This work aims to separate the facts from the fiction about Robert Burns's life. The book draws on letters, manuscripts, paintings and artefacts held by the National Museums of Scotland, the National Library of Scotland and the National Galleries of Scotland. It explores the world in which he lived and tells the story of one of Scotland's greatest poets. This text is published to accompany "Pride and Passion", the official Burns exhibition at the Royal Museum of Scotland.
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Robert Burns is an enduring national figure with an international reputation. His life was cut short at the early age of 37, yet his achievement was extraordinary, and a lasting inspiration to this country. This book explores the personality of the poet against the background of the Scotland that he loved-and the parts of it that he loathed. Drawing on a rich collection of resources from Scotland’s national institutions and beyond, Gavin Sprott travels forgotten territory and traces the links between Burns the man how we see him today.Excerpt. © Reprinted by permission. All rights reserved.:
I don’t know if you have a just idea of my character, but I wish you to see me as I am. – I am, as the most people of my trade are, a strange will o’ wisp being; the victim too frequently of much imprudence and many follies. – My great constituent elements are Pride and Passion: the first I have endeavoured to humanize into integrity and honour; the last makes me a Devotee to the warmest degree of enthusiasm, in Love, Religion, or Friendship…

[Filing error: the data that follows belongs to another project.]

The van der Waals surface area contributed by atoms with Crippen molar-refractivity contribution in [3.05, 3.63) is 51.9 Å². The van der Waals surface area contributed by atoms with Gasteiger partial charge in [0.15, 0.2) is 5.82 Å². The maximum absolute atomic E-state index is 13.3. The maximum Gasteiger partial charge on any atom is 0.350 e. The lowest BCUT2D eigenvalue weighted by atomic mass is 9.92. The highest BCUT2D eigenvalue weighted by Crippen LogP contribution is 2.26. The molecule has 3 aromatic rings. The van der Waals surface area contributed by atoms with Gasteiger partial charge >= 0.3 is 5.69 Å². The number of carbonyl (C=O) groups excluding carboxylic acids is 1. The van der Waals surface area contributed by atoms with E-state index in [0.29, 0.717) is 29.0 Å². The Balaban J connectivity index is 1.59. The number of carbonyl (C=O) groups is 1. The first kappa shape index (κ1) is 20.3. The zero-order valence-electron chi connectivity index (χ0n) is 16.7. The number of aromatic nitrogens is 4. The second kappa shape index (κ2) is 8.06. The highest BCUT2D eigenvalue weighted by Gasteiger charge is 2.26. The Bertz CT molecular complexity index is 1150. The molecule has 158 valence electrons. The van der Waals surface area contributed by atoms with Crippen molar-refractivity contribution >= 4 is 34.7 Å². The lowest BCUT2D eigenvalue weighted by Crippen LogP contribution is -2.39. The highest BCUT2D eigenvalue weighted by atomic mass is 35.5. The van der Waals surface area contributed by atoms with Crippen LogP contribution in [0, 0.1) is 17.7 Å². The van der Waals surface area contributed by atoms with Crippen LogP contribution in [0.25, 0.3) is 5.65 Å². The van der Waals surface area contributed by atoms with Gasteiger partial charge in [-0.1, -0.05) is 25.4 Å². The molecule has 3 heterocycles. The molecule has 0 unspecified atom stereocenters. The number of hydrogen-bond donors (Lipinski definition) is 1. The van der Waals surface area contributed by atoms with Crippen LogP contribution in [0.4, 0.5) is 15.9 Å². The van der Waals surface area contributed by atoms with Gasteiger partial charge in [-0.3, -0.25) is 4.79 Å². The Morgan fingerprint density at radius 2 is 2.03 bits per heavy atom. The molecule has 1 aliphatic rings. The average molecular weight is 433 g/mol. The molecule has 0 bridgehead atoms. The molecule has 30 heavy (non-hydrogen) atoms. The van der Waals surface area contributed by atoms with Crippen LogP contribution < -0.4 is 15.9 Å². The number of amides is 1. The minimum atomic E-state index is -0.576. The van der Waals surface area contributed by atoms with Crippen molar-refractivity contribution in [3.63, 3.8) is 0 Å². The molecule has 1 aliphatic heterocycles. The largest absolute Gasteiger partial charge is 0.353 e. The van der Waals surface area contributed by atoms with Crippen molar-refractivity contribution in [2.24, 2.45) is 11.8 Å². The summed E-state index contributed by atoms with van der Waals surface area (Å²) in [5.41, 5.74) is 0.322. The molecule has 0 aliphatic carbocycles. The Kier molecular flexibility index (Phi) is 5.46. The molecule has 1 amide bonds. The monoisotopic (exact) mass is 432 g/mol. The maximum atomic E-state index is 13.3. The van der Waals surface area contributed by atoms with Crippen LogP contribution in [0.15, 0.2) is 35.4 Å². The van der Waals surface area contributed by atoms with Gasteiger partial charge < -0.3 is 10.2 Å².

That was how Robert Burns described himself to Nancy McLehose in a letter of December 1787. As he wrote he was sitting in bed in a flat in Edinburgh’s new Town, laid up with an injured knee, the result of a fall from a coach. He had met Mrs McLehose just over three weeks before and they had been instantly interested in one another. She was the same age as himself, estranged from her husband, and an evidently pretty woman. And it was she who had taken the initiative, inviting the poet to come and drink tea with her. It would have been one of his last social calls before he left Edinburgh to return to Ayrshire, but the accident intervened and he remained several weeks longer. From this relationship we are left with a famous exchange of letters between ‘Sylvander’ and ‘Clarinda’, as Burns now styled himself and Nancy, and that no less famous song of parting, ‘Ae Fond Kiss’.
It is one of the peculiarities of human behaviour that we usually take others as their own valuation. We believe what people say about themselves until proven otherwise. Consider the boldness of a statement: ‘a strange will o’ wisp being … much imprudence and many follies … Pride and Passion … integrity and honour… Devotee … in Love, Religion, or Friendship’. Was the poet’s measure of himself true?
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Book Description HMSO, 1996. Paperback. Book Condition: New. book. Bookseller Inventory # 0114957444
Book Description Stationery Office, 1996. Paperback. Book Condition: New. Bookseller Inventory # DADAX0114957444
Book Description Book Condition: Brand New. Book Condition: Brand New. Bookseller Inventory # 97801149574451.0